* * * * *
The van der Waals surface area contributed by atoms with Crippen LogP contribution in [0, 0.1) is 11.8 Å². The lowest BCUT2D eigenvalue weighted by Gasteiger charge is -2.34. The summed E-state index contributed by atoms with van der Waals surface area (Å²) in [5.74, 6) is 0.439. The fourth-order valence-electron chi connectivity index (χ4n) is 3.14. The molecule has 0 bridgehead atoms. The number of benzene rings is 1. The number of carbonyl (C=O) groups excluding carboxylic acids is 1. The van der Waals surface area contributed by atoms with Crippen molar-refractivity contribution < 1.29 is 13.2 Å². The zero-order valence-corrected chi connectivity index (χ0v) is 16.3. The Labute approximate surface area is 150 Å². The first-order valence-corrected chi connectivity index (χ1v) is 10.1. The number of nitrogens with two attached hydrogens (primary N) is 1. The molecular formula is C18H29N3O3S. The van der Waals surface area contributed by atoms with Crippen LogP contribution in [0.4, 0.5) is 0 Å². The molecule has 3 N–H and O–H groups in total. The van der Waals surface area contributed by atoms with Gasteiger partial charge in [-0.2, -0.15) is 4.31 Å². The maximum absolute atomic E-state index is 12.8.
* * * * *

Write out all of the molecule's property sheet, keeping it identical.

The van der Waals surface area contributed by atoms with Crippen LogP contribution in [0, 0.1) is 11.8 Å². The lowest BCUT2D eigenvalue weighted by Gasteiger charge is -2.34. The summed E-state index contributed by atoms with van der Waals surface area (Å²) in [5.74, 6) is 0.439. The fourth-order valence-electron chi connectivity index (χ4n) is 3.14. The molecule has 0 bridgehead atoms. The number of benzene rings is 1. The number of carbonyl (C=O) groups excluding carboxylic acids is 1. The van der Waals surface area contributed by atoms with Crippen molar-refractivity contribution < 1.29 is 13.2 Å². The zero-order valence-corrected chi connectivity index (χ0v) is 16.3. The Labute approximate surface area is 150 Å². The first-order valence-corrected chi connectivity index (χ1v) is 10.1. The number of nitrogens with two attached hydrogens (primary N) is 1. The molecular formula is C18H29N3O3S. The van der Waals surface area contributed by atoms with Crippen LogP contribution in [0.4, 0.5) is 0 Å². The molecule has 3 N–H and O–H groups in total. The van der Waals surface area contributed by atoms with Gasteiger partial charge in [-0.2, -0.15) is 4.31 Å². The maximum absolute atomic E-state index is 12.8.